Wednesday, October 8, 2014

Can A Story Come Too Late?

I was fifteen years old. I had this oversized gray jacket that made me feel scrawny. My feet didn't touch the floor in my biology class chair. I was nowhere close to getting a driver's license. All my friends had the other lunch. I wasn't a career AP student like some of my friends, but the workload was enough to crush me. I won't say I was depressed-that's a mental health term and it belongs to the mentally ill-but I had gray days more often than not.
Life got better. I'm seventeen now, not any taller, but I can adjust the seat enough to reach the brake, so it doesn't hurt me. That jacket lives in the back of my closet. I'm taking slacker classes, like film studies. Today our teacher had us watch Dead Poet's Society. "If you haven't seen this yet, you're in for a treat."
She was right. School-weary students crushed by their parent's expectations. Clandestine poetry readings. True friendship. An inspiring teacher, played by Robin Williams, no less. And then there's that phrase they keep tossing around. Carpe diem. Seize the day, seize the day.
I can appreciate it now. I laughed at all the right parts and plenty of the wrong ones. While my friends did math homework by the screen's light or hid phones under their desks, I was enraptured. But I couldn't escape this sense that it had come too late. Dead Poets Society is brain candy for me now. But two years ago it would've been a pill.
This summer I read Jane Eyre for English. I picked it up sophomore year, read the first 200 pages, then ditched it for other books. There were times I wished I'd kept going. Jane struggles with loneliness. Maybe she would've lifted me out of my own.
Then there's this beautiful quote:
"Laws and principles are not for times when there is no temptation. They are for moments such as this, when body and soul rise in mutiny against their rigour. Stringent are they, inviolate they shall be. If at my individual convenience I could break them what would be their worth? They have a worth, so I have always believe, and if I cannot believe it now it is because I am insane. Quite insane, with my veins running fire and my heart beating faster than I can count its throbs. Preconceived opinions, foregone determinations, are all I have at this moment to stand by: there I plant my foot."
I didn't have to look that up. I copied it down into my phone, iPod, journal, writing notebook, and this 30,000 word document on my computer called Rant Space. The words are seared into my mind. Aren't they pretty?
Maybe they aren't. Not for you, not for now. Would some context help? This is what Jane says to herself after the Mr. Tall Dark and Brooding Rochester asks her to become his mistress. If she leaves, she'll be penniless and alone once more.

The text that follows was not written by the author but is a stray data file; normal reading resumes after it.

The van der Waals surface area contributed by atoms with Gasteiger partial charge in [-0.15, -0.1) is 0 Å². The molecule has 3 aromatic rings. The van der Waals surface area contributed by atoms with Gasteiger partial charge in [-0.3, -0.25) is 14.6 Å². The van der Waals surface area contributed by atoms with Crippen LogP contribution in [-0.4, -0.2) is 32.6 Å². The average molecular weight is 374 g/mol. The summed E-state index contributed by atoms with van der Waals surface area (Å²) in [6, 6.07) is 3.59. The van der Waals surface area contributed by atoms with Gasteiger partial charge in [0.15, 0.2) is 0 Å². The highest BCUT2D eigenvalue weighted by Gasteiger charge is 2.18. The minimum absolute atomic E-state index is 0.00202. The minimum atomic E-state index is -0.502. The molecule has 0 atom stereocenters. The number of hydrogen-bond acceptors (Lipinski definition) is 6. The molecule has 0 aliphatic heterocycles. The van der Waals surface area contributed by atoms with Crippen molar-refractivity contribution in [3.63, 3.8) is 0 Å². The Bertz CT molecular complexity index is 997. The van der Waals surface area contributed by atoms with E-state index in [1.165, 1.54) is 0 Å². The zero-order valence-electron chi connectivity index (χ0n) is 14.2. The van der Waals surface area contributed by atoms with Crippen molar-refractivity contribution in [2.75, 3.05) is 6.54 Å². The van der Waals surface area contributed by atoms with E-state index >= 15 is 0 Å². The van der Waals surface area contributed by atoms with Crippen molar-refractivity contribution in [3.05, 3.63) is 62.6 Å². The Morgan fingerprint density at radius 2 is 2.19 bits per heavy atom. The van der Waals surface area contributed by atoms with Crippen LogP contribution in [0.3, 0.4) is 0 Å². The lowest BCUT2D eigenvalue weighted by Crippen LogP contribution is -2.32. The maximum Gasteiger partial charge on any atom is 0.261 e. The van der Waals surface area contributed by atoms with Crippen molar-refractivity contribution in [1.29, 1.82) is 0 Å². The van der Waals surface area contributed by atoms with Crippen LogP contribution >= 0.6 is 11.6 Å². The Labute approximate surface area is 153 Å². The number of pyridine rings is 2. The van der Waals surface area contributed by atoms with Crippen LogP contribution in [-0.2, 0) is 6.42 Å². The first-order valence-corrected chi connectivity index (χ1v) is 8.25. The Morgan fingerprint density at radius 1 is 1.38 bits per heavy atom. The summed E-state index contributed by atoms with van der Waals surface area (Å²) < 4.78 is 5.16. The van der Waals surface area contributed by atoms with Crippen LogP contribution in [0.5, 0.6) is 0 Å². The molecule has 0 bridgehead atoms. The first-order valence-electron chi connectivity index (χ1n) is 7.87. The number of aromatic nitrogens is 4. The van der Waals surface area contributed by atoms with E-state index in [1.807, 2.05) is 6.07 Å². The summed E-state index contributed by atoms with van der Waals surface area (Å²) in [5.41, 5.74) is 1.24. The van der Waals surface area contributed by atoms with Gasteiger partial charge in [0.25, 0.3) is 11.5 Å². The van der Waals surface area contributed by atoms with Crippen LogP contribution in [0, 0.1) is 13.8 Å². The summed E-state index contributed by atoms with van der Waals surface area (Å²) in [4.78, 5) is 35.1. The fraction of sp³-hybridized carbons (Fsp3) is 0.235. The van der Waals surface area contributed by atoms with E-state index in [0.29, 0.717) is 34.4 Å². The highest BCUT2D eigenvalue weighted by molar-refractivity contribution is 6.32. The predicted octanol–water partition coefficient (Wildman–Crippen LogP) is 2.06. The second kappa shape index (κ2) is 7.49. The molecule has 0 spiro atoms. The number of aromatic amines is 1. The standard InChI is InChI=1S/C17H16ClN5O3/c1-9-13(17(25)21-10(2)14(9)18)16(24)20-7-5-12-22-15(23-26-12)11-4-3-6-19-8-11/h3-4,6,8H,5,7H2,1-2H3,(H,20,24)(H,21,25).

But that's what she chooses.
And Rochester respects her for it.
More importantly, so does Jane.
To me, to me now, these words are powerful. They're all about how choosing to resist temptation is just as much of a choice as choosing to give in. They talk about that tipping point when you can feel yourself slipping and you just want to fling your agency into the wind. And then we get to see the aftermath. Jane's homeless for a few days. She nearly starves to death under a bush, but then she finds friends who feed her and goes back to Rochester eventually.
But at fifteen? Maybe I would've skimmed over that paragraph. "Blah blah don't know what stringent means blah blah just ditch him, Jane. How long is this book?"
This happens a lot. I read something. A book or a blog or an article, and I think, "Where was this when I needed it?"
My English teacher told me there's no such thing as reading a book too late. Humans are like Russian nesting dolls. The person you were is still the person you are, she's just hidden somewhere deep down, somewhere close to your core. When you pick up a book, the words penetrate the layers and they mean something to her-even though your new self has different problems and passions.
I'd like to agree with her. But I don't know it I can. Maybe I needed some distance from my sophomore year before I could even recognize the healing power of Jane Eyre and Dead Poets Society. Maybe they've hit me at the right time after all.
The other night, I watched Back to the Future with my fourteen year old brother. He doesn't need dead poets. He lives for laughs. There's a scene towards the beginning where Marty clings to the back of a truck while skateboarding. I found it stupid. "What's he doing? That's a good way to get yourself killed." But my longboarder brother? "That's genius!"
A boy in book club wrote this in my yearbook: "Remember, there's no such thing as a bad book, just a good book read at a bad time." I hope I can stay in touch with my inner layers. I hope I can find a way to make every book the right book at the time. I hope I can harbor some piece of myself that smiles when Marty hitches a ride.
What do you think? Is it better to run into a good story to early or too late?

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